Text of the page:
Although the worst of the storm had moved well inland Friday, forecasters said some leftover showers and snow was still likely to fall across the state on Friday and Saturday. The higher elevations of the Sierra could see an additional 3 to 6 feet of snow over the next few days, on top of the 3 feet that fell Thursday, the National Weather Service said. So much snow has fallen in the area that cities are running out of places to put the snow, according to Kevin Cooper of Lake Tahoe TV In Southern California, officials said rain-drenched hillsides could still loosen and collapse, bringing down mud, boulders and debris.
Diet drinks may seem like healthier options than sugary sodas and fruit drinks, but studies haven't all backed up their health benefits. In the latest look at the popular beverages, researchers found that older women who drank more diet drinks had a higher risk of stroke and heart disease, as well as a higher risk of dying early from any cause, compared to women who drank fewer of the drinks. In a study published in the journal Stroke, researchers studied data from more than 81,000 post-menopausal women enrolled in the large population-based Women's Health Initiative.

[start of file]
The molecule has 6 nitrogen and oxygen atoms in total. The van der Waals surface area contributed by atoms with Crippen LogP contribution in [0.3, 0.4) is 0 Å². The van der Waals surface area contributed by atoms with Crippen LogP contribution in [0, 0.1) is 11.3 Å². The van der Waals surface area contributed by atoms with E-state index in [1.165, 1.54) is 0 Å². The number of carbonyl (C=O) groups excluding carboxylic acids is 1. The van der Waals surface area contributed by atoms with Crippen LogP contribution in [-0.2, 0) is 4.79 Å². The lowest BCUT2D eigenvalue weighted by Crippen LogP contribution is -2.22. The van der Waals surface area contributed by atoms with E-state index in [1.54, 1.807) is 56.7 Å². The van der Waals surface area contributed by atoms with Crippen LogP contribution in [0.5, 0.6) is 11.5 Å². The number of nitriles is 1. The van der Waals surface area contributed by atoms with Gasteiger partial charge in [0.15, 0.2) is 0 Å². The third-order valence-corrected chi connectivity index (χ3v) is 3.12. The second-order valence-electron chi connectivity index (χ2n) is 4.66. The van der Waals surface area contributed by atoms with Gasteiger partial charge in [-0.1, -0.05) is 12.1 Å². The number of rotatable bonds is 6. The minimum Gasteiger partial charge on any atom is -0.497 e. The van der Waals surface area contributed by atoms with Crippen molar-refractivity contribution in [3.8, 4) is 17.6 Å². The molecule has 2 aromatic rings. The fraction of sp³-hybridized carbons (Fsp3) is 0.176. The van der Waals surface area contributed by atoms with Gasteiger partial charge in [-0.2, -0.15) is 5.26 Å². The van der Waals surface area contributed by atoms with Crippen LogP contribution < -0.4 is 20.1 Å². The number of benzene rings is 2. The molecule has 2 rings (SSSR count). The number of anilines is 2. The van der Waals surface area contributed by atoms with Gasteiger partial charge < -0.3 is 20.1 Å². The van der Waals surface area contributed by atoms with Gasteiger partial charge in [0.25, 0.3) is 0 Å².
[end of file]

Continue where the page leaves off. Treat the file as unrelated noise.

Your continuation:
Thirteen gay couples filed Japan's first lawsuit challenging the country's rejection of same-sex marriage on Valentine's Day, arguing the denial violates their constitutional right to equality. Six couples holding banners saying "Marriage For All Japan" walked into Tokyo District Court to file their cases against the government, with similar cases filed by three couples in Osaka, one couple in Nagoya and three couples in Sapporo. Plaintiff Kenji Aiba, standing next to his partner Ken Kozumi, told reporters he would "fight this war together with sexual minorities all around Japan."
Alexandria Ocasio-Cortez and Joaquin Castro have announced new legislation they intend to introduce as part of an effort to block Donald Trump's national emergency declaration over the US-Mexico border. The Democratic politicians pointed to the National Emergencies Act that provides Congress the ability to “terminate the President's emergency declaration”, according to Mr Castro. In a tweet following the announcement, Ms Ocasio-Cortez, a progressive freshman representative from New York City, wrote: “@JoaquinCastrotx and I aren't going to let the President declare a fake national emergency without a fight.
U.S. Vice President Mike Pence accused European powers on Thursday of undermining Washington's crack down on Iran by trying to break U.S. sanctions against Tehran, in remarks that were likely to further strain transatlantic relations. Pence spoke at a Middle East peace conference in Warsaw attended by 60 countries, notably including both Gulf Arab states and Israel, in what Israeli Prime Minister Benjamin Netanyahu called a "historical turning point" for an alliance against Tehran. Iran, Russia and the Palestinians were absent.